Government denies allegations of recruitment slots for Parliamentary candidates in security services

Government denies allegations of recruitment slots for Parliamentary candidates in security services

Mrs Patricia Appiagyei, Deputy Majority Leader and New Patriotic Party () Member of (MP) for Asokwa, has reiterated that no Parliamentary candidate or MP has been allocated any recruitment slots into any of the security services.

She said this on Tuesday during a news conference in response to a claim by Dr Cassiel Ato Baah Forson, the Minority Leader, and National Democratic Congress () MP for Ajumako-Enyan-Essiam, that slots had been allocated in the recruitment of the security services for Parliamentary Candidates and MPs of the governing NPP.

The Deputy Majority Leader noted that: “We are compelled to address the baseless and preposterous allegations raised by the Minority regarding the recruitments into the security services”.

“First and foremost, it is essential to clarify emphatically that no Parliamentary candidate or a Member of Parliament has been allocated any recruitment slots into any of our security services.”

She said the claims were not only false but a desperate attempt by the Minority to incite public displeasure against the Government, approaching the 2024 elections.

“The Minority assertion that 276 NPP Parliamentary Candidates including 138 sitting MPs have each been given 30 recruitment slots is mathematically and administratively ridiculous,” she stated.

“To suggest that about 8,250 new recruits could be absorbed into our security forces in the system that traditionally accommodates 1,200 recruits annually shows a profound misunderstanding of the operational and financial framework of our security institutions.”

Mrs Appiagyei said the claims by Dr Forson were “a deliberate distortion of reality and a malicious fabrication aimed at undermining the integrity of the Government”.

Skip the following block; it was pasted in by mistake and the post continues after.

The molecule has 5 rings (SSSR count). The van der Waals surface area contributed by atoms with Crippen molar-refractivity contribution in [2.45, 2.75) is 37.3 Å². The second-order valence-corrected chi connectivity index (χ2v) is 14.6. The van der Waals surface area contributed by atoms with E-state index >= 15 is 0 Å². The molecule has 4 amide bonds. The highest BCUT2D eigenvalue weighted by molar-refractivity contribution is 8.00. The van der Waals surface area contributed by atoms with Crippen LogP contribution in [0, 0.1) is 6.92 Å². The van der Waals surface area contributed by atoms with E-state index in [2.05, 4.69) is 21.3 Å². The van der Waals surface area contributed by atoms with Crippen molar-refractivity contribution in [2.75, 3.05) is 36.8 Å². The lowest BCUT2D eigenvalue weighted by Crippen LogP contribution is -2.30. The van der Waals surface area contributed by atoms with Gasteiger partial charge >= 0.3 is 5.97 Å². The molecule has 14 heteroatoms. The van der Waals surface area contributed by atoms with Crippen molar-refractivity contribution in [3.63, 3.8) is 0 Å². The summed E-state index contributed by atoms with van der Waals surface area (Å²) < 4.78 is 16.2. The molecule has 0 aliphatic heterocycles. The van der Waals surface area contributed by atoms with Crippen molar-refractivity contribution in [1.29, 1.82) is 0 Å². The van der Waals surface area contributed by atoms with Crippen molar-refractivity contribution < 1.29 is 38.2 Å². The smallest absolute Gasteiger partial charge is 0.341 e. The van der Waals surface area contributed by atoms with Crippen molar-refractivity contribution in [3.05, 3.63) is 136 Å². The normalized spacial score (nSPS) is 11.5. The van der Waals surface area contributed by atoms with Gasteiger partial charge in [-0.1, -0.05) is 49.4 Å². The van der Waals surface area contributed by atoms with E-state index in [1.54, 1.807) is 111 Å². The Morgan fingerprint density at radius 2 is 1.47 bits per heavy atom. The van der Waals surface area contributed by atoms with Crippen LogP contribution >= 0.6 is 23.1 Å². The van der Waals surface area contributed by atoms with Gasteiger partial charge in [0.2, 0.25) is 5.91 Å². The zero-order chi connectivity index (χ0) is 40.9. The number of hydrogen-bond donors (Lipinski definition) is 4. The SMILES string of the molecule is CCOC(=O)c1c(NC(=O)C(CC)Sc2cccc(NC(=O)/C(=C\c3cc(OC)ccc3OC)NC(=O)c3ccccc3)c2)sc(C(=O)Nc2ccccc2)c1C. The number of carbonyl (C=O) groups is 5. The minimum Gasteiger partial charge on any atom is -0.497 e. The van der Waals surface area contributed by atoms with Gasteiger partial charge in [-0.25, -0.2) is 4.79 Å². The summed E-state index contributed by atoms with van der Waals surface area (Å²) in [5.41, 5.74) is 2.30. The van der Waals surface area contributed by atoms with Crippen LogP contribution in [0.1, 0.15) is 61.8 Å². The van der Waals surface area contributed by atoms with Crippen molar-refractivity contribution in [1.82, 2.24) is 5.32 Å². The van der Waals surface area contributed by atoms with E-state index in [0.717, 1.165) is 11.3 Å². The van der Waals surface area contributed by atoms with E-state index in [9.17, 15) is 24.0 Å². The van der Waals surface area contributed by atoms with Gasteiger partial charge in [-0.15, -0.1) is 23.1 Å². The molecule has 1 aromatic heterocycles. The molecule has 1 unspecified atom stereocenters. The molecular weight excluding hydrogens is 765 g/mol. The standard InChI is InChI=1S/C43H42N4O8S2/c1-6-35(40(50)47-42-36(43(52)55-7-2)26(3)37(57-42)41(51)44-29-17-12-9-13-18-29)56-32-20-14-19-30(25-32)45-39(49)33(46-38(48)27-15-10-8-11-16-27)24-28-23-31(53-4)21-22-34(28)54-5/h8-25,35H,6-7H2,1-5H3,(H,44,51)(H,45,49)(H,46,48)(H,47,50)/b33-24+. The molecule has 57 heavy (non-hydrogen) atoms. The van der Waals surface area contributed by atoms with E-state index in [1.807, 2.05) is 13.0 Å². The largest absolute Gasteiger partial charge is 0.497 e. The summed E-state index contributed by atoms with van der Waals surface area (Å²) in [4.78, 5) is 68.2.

She said such allegations served only to provoke unwarranted tensions and foster an environment of needless mistrust and political rivalry.

The Deputy Majority Leader said Mr , the Interior Minister had already outlined the Government's recruitment strategy, which focused on giving a second chance to qualified Ghanaians, who previously applied but were not selected.

This approach, she said was not only fair but also thoughtful, avoiding unnecessary financial burdens on applicants by not re-opening the recruiting of the Ghanaian public.

She said such tactics by the Minority were beneath the dignity of democratic processes and could potentially endanger the peace and security of the nation.

“As a governing party, we remain committed to fairness, transparency and the rule of law,” Mrs Appiagyei said.

“We will not be swayed by these groundless accusations but will continue to work diligently to ensure the safety and security of all Ghanaians.”

She urged all parties and media houses to demand factual accuracy and to contribute responsibly to the political discourse of the nation.

“Let's move forward, not with falsehood and fear but with facts and faith in our democratic institutions,” Mrs Appiagyei said.

In a response to a question why there had not been advertisements of recruitments into the security services in recent times, Mr Frank Annoh-Dompreh, the Majority Chief Whip and NPP MP for -Adoagyiri, said ever since the NPP Administration came into office, he could recall seeing more than three times recruitment advertisements of the security services in newspapers such as , and .

“…So, it would be a wrong impression for one to say why is that for some time now, there had not been any advertisement. You cannot advertise when you are not ready to recruit, because before you come to advertise you must put your house in order – you must have secured all the financial clearance to do the needful”.

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